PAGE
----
On the same great agility and power of transmission of their brains depends precisely the fact that, with them, every thought so readily evokes all those that are analogous or related to it.

In this way the similarities, analogies, and relations of things in general come so rapidly and readily into their minds, that the same occasion that millions of ordinary people had before them brings them to the thought, to the discovery.

Other men are subsequently surprised at not having made the discovery, because they are certainly able to think afterwards, but not before.

[Arthur Schopenhauer]
The World as Will and Representation, Volume II, p.29




We chose to know more about less and less. We may have expanded what we as a society know - but it was at the price of no single individual being able to truly know it all.

Now we obviously require specialized experts (as opposed to dilettantes) to solve specific problems [...] Even though the information storage capacity in our brains is vast, we eventually bump up against what we can truly understand - or we just can’t hold all the relevant knowledge in our heads.

[...] machines can help, acting as partners in generalism [...] 

As knowledge grows, we must increasingly rely on computers. This is not a new insight; in 1945, Vannevar Bush wrote the seminal “As We May Think” essay in The Atlantic describing the need for a machine:

But there is increased evidence that we are being bogged down today as specialization extends. 

The investigator is staggered by the findings and conclusions of thousands of other workers — conclusions which he cannot find time to grasp, much less to remember, as they appear. Yet specialization becomes increasingly necessary for progress, and the effort to bridge between disciplines is correspondingly superficial…

The difficulty seems to be… not so much that we publish unduly in view of the extent and variety of present day interests, but rather that publication has been extended far beyond our present ability to make real use of the record.  

The summation of human experience is being expanded at a prodigious rate, and the means we use for threading through the consequent maze to the momentarily important item is the same as was used in the days of square-rigged ships.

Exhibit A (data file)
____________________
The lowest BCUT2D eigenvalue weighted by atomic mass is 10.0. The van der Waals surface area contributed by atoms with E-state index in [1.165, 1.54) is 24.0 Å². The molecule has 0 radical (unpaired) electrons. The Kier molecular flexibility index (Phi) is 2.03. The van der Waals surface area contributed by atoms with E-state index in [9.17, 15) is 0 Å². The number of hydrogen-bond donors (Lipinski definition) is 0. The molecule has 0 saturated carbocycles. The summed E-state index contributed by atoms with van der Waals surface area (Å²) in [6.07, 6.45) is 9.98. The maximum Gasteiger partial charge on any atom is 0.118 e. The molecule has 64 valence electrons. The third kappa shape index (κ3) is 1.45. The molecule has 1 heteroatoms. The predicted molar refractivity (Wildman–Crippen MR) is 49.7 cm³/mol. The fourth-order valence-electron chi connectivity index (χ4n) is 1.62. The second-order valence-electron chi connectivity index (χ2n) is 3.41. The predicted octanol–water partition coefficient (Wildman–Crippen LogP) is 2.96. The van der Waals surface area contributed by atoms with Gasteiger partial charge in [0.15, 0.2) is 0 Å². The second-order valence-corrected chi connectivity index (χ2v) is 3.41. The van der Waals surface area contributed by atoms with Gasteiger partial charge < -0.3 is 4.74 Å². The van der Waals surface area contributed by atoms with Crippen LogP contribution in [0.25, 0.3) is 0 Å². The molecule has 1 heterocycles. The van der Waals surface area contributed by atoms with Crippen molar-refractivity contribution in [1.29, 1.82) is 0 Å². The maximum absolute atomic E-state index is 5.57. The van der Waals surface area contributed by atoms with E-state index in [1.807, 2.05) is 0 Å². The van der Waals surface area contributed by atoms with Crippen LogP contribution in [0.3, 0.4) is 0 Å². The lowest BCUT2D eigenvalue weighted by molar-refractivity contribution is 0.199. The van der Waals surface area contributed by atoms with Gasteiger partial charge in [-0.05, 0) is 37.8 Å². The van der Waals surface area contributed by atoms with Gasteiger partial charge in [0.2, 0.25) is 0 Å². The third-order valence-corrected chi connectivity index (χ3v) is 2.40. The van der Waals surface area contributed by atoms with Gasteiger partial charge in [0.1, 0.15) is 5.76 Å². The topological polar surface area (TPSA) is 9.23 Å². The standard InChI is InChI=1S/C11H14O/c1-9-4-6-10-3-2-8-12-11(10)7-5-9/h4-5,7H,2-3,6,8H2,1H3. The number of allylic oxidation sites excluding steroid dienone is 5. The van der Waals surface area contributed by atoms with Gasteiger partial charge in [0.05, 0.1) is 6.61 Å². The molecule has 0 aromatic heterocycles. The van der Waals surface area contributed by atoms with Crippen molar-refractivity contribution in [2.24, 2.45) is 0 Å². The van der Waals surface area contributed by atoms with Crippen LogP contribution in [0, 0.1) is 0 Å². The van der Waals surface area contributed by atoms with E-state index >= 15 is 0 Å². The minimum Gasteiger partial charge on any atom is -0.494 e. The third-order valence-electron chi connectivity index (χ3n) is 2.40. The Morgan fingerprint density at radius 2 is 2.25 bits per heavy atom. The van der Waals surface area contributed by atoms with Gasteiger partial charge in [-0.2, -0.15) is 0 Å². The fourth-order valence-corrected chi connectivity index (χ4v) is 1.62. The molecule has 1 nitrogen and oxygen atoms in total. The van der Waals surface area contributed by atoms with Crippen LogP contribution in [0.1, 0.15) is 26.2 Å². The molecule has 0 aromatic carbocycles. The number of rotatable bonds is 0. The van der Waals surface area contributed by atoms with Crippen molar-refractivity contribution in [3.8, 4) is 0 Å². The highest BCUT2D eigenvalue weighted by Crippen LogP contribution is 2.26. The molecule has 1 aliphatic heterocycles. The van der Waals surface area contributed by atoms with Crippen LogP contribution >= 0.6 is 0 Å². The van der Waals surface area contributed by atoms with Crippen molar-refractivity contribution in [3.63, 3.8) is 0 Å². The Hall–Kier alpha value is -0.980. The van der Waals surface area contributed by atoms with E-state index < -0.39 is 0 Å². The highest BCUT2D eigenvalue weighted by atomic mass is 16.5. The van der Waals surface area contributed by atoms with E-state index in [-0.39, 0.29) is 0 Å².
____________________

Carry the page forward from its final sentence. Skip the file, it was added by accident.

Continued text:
The problem of hidden knowledge continues to grow. And now we have the Internet, and search, and big data which both surface, and hide, knowledge. As a way of addressing this problem of growing knowledge, Bush proposed a “memex” device, a type of rudimentary web browser.

[Samuel Arbesman]
Let’s Bring The Polymath — and the Dabblers — Back 





I have my own problems with 'hidden knowledge'.

Take my music collection. Because it has become so easy to amass large quantities of music I now have a (digital) record collection that extends beyond my ability to interact with it effectively. I find myself having to come up with 'ways in' to it; methods by which I can access those songs that otherwise will never get played. These include playlists, shuffle mode, and limiting my access through arbitrarily defined boundaries (such as only playing artists that begin with the letter 'A'). It is too big; too complex.

This blog offers another example. As I write, there are a total of 526 posts on foreverbecoming. I do my best to link posts up to one another; and in so doing create threads - or constellations - that make (to my mind) greater sense out of the information.

These threads act in much the same way as a playlist in itunes. By linking things up - gathering separate elements together to make larger wholes - we create a higher, more abstract layer on top of that which already exists. I see this as akin to building a pyramid, where every subsequent layer of blocks gets larger and fewer in number.